An algorithm is a step-by-step method for solving all problems of a given type.
There are a variety of algorithmic techniques for visiting or checking every edge and every vertex of a graph. A depth-first algorithm explores the graph by looking for new vertices further and further away from the starting point, taking closer vertices only when no more can be found far away. A breadth-first algorithm will first search the area closest to the starting point, moving farther away only when everything close has already been looked at.
Exhaustive algorithms are algorithms that are designed to examine systematically every possibility in search of a solution. Although exhaustive algorithms will theoretically produce a solution, often the amount of time or resources required to make the exhaustive search is prohibitive. Sometimes the term brute-force algorithm is used to refer to algorithms that are exhaustive. Problems that can only be solved by exhaustive algorithms that would take prohibitively long to run are called intractable problems.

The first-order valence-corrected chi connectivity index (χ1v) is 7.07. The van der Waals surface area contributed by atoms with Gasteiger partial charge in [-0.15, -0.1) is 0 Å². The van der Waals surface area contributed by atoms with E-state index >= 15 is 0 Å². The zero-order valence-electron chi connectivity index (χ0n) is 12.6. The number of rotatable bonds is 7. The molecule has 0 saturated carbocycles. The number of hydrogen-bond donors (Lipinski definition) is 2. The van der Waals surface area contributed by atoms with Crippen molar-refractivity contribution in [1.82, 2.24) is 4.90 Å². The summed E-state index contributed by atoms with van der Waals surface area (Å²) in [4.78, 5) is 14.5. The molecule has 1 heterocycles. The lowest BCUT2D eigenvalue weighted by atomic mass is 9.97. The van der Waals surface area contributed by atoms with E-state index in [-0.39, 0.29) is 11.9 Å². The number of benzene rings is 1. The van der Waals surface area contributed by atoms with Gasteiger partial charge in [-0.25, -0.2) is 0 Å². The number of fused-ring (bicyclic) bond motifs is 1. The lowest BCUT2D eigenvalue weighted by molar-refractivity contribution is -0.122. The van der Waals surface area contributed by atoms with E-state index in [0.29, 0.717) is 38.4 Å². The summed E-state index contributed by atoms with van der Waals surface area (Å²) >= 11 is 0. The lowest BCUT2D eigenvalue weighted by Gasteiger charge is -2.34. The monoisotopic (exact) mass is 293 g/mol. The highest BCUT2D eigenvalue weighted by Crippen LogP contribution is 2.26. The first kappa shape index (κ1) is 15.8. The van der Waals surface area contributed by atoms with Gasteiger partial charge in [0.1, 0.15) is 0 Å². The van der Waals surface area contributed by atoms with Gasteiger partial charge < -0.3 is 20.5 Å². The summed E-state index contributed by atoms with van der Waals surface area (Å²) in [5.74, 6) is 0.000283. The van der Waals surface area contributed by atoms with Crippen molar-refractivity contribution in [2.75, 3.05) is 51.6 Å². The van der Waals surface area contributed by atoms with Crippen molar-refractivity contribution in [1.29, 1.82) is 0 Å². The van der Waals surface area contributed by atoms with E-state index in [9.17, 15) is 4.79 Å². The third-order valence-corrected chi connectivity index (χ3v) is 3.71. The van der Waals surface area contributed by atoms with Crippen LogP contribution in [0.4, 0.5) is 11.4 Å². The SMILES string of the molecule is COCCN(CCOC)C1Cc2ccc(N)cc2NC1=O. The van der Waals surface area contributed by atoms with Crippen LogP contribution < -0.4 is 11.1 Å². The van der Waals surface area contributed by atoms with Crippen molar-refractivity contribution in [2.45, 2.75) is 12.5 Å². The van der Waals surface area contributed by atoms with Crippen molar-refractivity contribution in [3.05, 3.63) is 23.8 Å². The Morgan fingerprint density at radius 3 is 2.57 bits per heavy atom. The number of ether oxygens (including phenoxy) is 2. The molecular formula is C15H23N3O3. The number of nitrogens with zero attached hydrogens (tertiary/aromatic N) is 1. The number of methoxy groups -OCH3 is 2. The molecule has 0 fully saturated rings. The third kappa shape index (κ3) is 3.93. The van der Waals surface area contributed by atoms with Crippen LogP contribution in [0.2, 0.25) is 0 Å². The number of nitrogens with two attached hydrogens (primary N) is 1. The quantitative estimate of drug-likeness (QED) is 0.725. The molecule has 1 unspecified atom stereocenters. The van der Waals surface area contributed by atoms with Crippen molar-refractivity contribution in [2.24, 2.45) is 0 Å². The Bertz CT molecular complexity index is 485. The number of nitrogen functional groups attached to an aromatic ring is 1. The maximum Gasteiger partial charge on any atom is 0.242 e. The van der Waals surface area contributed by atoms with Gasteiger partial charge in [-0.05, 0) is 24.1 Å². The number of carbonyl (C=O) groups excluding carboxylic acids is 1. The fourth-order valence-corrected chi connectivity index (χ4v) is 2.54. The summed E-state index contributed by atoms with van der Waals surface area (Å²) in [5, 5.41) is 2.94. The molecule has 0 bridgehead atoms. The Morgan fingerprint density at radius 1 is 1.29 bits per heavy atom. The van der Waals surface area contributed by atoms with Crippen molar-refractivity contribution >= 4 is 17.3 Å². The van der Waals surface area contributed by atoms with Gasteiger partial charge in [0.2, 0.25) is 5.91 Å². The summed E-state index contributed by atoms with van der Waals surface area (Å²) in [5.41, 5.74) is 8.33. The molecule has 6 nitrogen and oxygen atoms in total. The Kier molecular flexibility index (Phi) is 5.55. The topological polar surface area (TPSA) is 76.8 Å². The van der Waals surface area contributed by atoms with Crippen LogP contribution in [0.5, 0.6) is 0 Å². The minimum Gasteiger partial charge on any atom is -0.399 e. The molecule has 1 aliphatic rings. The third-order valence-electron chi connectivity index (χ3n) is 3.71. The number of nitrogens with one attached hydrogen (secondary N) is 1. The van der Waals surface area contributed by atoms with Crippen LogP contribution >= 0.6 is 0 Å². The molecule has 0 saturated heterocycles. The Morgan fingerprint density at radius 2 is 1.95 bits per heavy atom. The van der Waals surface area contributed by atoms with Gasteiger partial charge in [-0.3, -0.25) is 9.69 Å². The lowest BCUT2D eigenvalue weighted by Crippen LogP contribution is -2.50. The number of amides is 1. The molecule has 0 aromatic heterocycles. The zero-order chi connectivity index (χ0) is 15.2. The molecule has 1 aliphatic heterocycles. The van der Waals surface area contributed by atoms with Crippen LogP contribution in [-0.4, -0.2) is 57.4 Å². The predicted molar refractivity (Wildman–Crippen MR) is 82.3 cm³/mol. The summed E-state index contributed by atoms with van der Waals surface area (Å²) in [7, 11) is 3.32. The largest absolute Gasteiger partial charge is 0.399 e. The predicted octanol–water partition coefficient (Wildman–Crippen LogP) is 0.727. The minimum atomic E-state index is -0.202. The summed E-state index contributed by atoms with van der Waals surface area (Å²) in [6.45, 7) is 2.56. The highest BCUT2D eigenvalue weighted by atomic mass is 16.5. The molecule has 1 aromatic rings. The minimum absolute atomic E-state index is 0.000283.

A recursive algorithm is one that calls or makes use of itself. An important part of a recursive algorithm is a termination condition that, once it is met, will cause the algorithm to cease calling itself and stop.
Copyright © 1999-2000 SciMathMN